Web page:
How you deal with stress is a personal choice: some find mindfulness and meditation helpful, but one simple and effective stress-reliever is exercise. Not only will this help take your mind off your stress, it will also help to release endorphins (chemicals that can relieve pain and stress), reduce inflammation and help to maintain the range of motion in your joints.

Significantly, if you are overweight, exercise should also help you shed a few pounds and that will take some of the strain off your joints, too.

Choose a form of exercise you enjoy, so it is not a chore. The range of options is vast, from walking, biking or swimming through to salsa, yoga, Tai Chi and Pilates. Making some form of exercise a part of your daily routine should help you feel less stressed, keep your weight down and help you sleep better.

It's also important to ensure you drink enough fluids, and to select foods with a high-water content like fruit and vegetables. Your joint cartilage has a high-water content and dehydration (which can occur from not drinking enough fluids, or through sweating) can aggravate existing joint symptoms and increase pain.

If your joint cartilage remains well lubricated, it is better able to fulfil its role as a shock absorber that stops bones grating together, to reduce friction and pain. Unfortunately, our sense of thirst diminishes with age, so older people are potentially more at risk of becoming dehydrated.

Treat it quick

If you're suffering with persistently painful joints, you need to see your GP. As joint pain is an infuriatingly vague symptom, go armed with a detailed record of your symptoms, logging where the pain is, when it is worse (first thing in the morning? After eating certain foods or drinks? After exercise?) and what it feels like (dull and achy or hot and intense? Does it feel like your bones are grating against each other etc.?)

In addition, does it get better after rest? Is there any activity the pain/stiffness prevents you from doing?

Let your doctor know if there is a history of joint problems like OA, RA or gout in your family, or whether you have injured an affected joint in the past.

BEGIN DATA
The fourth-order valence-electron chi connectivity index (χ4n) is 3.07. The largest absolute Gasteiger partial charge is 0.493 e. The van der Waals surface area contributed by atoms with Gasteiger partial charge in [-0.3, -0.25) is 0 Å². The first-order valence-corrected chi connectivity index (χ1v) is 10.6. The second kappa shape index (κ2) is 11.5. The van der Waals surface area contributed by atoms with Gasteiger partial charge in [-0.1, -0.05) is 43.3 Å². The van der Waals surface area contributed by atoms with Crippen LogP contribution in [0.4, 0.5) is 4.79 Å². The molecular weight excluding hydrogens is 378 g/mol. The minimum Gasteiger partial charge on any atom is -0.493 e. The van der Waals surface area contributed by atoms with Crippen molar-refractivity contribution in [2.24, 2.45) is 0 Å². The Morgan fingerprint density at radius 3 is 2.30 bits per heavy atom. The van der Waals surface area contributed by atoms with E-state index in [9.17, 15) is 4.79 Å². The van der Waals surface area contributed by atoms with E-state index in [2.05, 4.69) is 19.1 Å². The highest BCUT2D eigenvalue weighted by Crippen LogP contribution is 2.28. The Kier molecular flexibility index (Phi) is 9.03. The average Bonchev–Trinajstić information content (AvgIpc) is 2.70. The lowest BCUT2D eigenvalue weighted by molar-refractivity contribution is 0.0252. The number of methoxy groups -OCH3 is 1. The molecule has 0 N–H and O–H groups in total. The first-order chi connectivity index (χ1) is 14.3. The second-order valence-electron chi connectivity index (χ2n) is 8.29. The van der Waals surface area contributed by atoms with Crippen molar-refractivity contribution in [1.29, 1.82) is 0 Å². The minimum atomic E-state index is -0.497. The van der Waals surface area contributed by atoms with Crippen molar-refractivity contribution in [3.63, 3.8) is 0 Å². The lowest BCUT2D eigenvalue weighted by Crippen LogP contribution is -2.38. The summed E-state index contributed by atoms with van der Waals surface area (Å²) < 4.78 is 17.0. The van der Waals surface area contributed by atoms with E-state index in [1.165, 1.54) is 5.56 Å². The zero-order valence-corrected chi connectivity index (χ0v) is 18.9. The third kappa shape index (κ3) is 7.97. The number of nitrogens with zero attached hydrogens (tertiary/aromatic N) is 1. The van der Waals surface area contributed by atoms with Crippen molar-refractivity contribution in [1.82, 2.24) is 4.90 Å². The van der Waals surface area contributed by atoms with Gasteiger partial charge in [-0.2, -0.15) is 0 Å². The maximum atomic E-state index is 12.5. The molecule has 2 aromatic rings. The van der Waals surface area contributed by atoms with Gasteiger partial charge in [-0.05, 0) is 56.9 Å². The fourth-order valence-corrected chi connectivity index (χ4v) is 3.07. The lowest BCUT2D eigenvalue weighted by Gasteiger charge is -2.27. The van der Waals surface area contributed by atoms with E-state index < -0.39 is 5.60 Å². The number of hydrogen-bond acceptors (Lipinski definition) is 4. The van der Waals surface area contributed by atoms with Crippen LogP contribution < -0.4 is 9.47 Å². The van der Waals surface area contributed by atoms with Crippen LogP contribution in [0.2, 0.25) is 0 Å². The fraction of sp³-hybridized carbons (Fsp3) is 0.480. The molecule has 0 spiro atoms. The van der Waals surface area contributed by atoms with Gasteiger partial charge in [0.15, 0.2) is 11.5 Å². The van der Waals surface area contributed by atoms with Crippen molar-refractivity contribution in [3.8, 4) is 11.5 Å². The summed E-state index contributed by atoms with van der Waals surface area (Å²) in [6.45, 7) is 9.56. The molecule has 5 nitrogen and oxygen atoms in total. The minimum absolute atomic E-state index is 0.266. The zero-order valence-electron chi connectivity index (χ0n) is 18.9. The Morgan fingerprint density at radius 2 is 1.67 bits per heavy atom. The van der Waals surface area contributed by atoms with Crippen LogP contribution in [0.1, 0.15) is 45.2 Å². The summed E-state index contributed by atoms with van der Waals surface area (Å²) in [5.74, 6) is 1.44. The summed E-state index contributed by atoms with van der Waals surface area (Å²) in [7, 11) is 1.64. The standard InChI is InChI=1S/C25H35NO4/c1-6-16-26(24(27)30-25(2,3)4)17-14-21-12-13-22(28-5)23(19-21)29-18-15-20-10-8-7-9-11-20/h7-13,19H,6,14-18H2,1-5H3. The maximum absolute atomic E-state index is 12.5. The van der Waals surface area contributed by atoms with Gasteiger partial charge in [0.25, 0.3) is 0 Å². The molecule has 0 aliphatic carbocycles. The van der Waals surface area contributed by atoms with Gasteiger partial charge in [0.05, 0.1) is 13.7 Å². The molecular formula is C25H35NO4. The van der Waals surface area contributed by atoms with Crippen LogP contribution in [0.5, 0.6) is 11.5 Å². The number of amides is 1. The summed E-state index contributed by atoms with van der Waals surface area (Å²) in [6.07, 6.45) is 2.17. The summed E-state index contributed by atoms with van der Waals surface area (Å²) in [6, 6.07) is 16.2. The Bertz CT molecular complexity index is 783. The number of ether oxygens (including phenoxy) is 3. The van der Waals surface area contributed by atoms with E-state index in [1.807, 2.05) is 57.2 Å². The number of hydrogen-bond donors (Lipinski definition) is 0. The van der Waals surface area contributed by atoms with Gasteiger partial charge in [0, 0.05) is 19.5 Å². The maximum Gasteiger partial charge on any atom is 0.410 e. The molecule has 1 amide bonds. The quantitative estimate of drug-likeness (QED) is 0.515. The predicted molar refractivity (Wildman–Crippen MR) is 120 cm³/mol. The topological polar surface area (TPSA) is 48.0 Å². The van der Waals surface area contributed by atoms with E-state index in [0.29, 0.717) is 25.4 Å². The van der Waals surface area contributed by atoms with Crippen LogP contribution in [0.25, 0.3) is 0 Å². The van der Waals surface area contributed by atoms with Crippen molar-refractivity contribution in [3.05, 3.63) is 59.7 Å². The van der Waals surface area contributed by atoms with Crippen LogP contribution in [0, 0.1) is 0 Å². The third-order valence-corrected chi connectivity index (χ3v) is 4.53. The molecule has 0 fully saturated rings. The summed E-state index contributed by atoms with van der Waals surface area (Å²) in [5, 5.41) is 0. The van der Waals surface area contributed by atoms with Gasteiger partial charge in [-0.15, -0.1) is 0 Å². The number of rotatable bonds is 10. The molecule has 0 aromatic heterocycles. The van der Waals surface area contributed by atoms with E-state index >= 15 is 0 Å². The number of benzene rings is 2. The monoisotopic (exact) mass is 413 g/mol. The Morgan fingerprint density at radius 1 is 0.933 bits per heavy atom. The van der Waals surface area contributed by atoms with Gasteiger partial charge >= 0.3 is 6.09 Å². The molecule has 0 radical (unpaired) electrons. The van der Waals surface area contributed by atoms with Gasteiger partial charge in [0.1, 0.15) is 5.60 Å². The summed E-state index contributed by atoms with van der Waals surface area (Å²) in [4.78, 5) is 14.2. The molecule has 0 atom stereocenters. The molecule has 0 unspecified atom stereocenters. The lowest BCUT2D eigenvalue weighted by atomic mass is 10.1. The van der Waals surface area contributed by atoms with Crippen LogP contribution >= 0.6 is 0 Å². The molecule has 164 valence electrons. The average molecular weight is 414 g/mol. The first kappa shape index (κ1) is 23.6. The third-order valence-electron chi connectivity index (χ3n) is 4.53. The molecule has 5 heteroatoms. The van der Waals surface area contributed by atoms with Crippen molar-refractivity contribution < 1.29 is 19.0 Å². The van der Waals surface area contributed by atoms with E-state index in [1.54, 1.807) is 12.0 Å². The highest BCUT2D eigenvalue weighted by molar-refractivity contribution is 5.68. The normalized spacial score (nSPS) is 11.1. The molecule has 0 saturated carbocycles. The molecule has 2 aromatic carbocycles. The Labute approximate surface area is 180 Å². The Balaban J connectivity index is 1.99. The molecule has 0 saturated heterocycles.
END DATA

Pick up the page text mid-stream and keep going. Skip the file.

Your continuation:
Based on your symptoms your doctor can advise how to proceed, in the short-term possibly prescribing painkilling anti-inflammatory medication but potentially following up with blood tests and, if necessary, further investigations such as an X-ray or MRI scan.

If you are diagnosed with a joint condition, then the earlier the diagnosis is made, the better protected you are from ongoing pain and chronic inflammation if it is left untreated.

Healthy limbs for life

Nobody wants the misery of sore, swollen, achy and painful joints getting in the way of their life. Make a few minor lifestyle adjustments and you can hopefully help to alleviate, and avoid, future pain and discomfort.

In addition to the above advice, also ensure that you're getting enough sleep (regularly getting under six hours is defined as sleep deprivation). As well as regular exercise, another tip is to soak in a bath containing muscle-relaxing magnesium flakes, which aids muscle relaxation and improved sleep.

Ultimately, looking after yourself and taking steps to protect your body from inflammation should help you on your way to a life with fewer aches and pains.

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About Dr Sarah Brewer

Dr Sarah Brewer holds degrees in Natural Sciences, Surgery and Medicine from the University of Cambridge. Having worked as a GP and hospital doctor, Dr Sarah now holds an MSc in Nutritional Medicine from the University of Surrey and specialises in nutrition. She is also an award-winning writer and author.

drsarahbrewer.com